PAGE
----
Walt Disney Co. president and CEO Robert Iger used old-fashioned star power to tout new-media strengths inside his company during his keynote address Monday at the Consumer Electronics Show.

Producer Jerry Bruckheimer and "Lost" stars Matthew Fox and Evangeline Lilly joined Iger onstage for a presentation plugging Disney brands from ESPN to the "Pirates of the Caribbean" franchise.

"We are witnessing an explosion of media, and Disney is reaping the benefits of that," said Iger, acknowledging the importance in maintaining trust in the Disney brand in what has become a crowded digital world.

Iger used the fact that ABC's hit "Lost" can be downloaded directly to a cell phone anywhere in the world as proof of the company embracing multiple platforms, while Fox described what effect those brand extensions have had on the show.

"The show is not so much about the 43 minutes it's on but the time the fans are interacting with others about it in the days after," Fox said.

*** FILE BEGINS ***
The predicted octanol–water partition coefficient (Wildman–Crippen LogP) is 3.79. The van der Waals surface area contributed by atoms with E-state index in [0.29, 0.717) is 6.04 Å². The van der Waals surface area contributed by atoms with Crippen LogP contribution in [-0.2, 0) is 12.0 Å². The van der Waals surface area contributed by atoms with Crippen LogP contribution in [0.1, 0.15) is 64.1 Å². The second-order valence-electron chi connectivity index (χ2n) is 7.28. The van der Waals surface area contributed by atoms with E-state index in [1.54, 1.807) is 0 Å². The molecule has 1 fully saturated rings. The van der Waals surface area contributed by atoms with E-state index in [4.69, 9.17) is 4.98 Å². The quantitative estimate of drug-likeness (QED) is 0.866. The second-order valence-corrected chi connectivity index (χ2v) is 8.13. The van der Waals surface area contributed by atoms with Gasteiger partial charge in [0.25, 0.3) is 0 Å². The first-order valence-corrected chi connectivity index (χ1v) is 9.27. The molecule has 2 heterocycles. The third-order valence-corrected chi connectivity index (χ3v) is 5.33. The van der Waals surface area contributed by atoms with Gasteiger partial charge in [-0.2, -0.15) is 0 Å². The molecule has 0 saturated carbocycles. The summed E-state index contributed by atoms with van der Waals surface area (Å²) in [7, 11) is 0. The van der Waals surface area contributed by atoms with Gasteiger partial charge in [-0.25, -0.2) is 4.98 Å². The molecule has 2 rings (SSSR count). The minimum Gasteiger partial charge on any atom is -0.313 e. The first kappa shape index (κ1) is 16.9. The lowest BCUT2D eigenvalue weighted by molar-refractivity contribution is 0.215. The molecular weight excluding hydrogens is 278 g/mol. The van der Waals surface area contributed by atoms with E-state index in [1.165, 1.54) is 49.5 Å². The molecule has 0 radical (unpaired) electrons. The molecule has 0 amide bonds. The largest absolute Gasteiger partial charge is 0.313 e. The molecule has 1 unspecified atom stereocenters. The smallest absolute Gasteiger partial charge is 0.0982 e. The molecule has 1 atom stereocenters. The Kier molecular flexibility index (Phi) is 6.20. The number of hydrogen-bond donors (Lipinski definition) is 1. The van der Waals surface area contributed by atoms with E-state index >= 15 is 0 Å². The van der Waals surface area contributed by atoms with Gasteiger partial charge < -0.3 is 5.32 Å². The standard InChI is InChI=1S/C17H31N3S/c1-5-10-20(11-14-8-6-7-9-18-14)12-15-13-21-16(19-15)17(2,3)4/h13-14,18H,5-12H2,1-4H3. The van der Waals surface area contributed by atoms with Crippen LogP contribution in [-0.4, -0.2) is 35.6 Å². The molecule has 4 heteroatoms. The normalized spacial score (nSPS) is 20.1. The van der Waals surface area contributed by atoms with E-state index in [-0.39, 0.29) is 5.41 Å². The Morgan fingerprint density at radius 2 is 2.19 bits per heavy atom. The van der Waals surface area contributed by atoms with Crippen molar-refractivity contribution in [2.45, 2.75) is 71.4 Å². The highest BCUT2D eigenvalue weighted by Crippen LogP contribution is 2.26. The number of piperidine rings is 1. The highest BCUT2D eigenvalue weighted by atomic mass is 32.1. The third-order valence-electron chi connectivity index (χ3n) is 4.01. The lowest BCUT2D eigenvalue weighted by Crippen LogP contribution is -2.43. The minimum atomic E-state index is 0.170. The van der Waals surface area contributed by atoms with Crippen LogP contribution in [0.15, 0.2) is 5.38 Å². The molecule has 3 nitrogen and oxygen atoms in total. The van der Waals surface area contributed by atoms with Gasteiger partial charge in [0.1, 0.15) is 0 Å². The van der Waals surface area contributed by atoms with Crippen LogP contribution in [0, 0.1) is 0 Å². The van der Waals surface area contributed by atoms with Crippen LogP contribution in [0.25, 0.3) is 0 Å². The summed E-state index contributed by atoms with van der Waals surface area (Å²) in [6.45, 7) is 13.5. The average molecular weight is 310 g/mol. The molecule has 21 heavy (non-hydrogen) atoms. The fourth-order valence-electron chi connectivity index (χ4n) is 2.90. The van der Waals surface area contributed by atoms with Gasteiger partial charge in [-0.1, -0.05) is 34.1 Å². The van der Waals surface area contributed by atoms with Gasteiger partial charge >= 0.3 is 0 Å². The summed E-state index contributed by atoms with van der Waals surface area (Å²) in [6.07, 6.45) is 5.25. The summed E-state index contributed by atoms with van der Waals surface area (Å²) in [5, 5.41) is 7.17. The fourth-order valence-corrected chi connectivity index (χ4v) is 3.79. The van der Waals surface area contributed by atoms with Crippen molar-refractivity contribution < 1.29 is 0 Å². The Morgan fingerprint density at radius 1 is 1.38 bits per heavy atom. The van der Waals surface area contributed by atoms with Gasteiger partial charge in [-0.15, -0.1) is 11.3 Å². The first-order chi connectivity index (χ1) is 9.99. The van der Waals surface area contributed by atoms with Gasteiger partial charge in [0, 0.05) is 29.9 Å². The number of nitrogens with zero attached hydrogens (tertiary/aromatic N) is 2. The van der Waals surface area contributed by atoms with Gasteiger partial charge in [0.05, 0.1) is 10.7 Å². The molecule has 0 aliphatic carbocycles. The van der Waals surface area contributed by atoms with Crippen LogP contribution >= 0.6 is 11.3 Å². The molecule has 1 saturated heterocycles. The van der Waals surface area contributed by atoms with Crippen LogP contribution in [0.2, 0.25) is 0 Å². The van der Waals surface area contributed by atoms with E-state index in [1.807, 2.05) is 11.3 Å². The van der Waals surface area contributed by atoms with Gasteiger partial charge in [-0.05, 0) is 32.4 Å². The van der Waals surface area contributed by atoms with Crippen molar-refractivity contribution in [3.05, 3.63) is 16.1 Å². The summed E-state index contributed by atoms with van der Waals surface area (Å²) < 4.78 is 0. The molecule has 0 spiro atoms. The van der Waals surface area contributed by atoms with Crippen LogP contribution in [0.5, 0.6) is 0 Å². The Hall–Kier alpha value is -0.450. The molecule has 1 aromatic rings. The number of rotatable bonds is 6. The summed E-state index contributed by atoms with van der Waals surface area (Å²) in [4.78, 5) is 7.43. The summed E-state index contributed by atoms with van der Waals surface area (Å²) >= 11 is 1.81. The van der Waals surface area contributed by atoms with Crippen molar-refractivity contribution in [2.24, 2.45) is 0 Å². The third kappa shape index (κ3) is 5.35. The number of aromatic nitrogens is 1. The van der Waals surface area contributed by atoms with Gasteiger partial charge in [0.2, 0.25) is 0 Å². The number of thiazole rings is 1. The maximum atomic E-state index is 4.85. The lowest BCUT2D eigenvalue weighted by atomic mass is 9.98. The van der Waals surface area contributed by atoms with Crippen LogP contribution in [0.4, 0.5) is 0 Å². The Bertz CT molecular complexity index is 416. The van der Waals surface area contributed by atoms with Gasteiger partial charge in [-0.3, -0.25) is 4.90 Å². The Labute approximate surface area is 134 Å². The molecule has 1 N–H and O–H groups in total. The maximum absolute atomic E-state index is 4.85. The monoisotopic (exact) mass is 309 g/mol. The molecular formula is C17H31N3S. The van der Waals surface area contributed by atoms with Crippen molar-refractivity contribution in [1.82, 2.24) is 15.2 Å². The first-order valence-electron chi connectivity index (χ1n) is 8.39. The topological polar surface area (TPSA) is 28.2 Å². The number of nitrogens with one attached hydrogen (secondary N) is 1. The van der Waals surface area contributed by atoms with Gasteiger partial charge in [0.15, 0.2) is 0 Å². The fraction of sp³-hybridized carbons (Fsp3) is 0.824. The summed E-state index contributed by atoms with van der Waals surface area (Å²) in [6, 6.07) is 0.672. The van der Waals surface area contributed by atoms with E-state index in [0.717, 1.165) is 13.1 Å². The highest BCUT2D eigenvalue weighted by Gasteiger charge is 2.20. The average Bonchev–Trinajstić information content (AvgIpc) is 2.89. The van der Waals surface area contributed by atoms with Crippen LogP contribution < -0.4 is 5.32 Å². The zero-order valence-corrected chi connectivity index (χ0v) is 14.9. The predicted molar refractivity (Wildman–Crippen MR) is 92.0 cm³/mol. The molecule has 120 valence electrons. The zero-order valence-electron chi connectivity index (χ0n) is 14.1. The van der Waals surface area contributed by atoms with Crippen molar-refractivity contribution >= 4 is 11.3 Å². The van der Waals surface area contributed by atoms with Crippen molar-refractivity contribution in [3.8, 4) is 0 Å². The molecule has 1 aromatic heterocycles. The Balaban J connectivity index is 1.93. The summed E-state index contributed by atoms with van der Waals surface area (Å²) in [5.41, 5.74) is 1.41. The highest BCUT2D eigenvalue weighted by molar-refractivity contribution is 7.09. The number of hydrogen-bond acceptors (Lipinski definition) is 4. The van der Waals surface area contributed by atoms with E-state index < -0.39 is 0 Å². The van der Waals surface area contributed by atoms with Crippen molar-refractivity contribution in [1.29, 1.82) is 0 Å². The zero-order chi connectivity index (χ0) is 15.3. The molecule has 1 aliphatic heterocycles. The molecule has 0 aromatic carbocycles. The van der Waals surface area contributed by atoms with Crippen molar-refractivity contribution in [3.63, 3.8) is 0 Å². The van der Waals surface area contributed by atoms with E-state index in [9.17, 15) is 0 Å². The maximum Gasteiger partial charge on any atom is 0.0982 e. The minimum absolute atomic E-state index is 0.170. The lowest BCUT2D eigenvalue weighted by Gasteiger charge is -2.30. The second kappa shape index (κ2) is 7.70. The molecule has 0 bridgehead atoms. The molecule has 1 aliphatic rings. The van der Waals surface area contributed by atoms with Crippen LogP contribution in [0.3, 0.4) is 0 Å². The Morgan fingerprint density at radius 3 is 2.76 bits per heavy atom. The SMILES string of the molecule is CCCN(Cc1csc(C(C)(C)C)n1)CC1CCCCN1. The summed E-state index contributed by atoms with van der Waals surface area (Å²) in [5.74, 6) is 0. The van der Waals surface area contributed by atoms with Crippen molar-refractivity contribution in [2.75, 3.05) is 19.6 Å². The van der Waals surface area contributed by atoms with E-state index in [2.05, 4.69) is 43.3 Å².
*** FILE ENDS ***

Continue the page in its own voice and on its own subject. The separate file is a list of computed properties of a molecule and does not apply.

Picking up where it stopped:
Lilly said that that the increasing number of media platforms the show is on has put fans in the driver's seat.

"They have a lot more control over the show than we do as actors," she said.

Iger also was joined onstage by "Monday Night Football" announcer Mike Tirico, with both touting the popularity of ESPN.

"ESPN has demonstrated that sports is a killer application for a multitude of electronics," said Iger, noting the rise in viewers watching ESPN content in high definition, while Tirico noted the more than 20 original podcasts on ESPNRadio.com each week.

Iger's keynote ended with an appearance by Bruckheimer, who brought with him a sneak peek of the third installment of the "Pirates" movie franchise and confirmed the rumor that Rolling Stones' buccaneer guitarist Keith Richards is in fact in the movie.

Iger returned to the tech-themed topic at hand by giving the packed CES house a sneak peek of Disney's revamped Disney.com Web site.

The redesigned site, with new navigational tools and a prevalent video player, features Disney characters, games and a community environment built upon status and rewards.

"It's all things Disney in one place, and it's a great place for Disney to be," Iger said.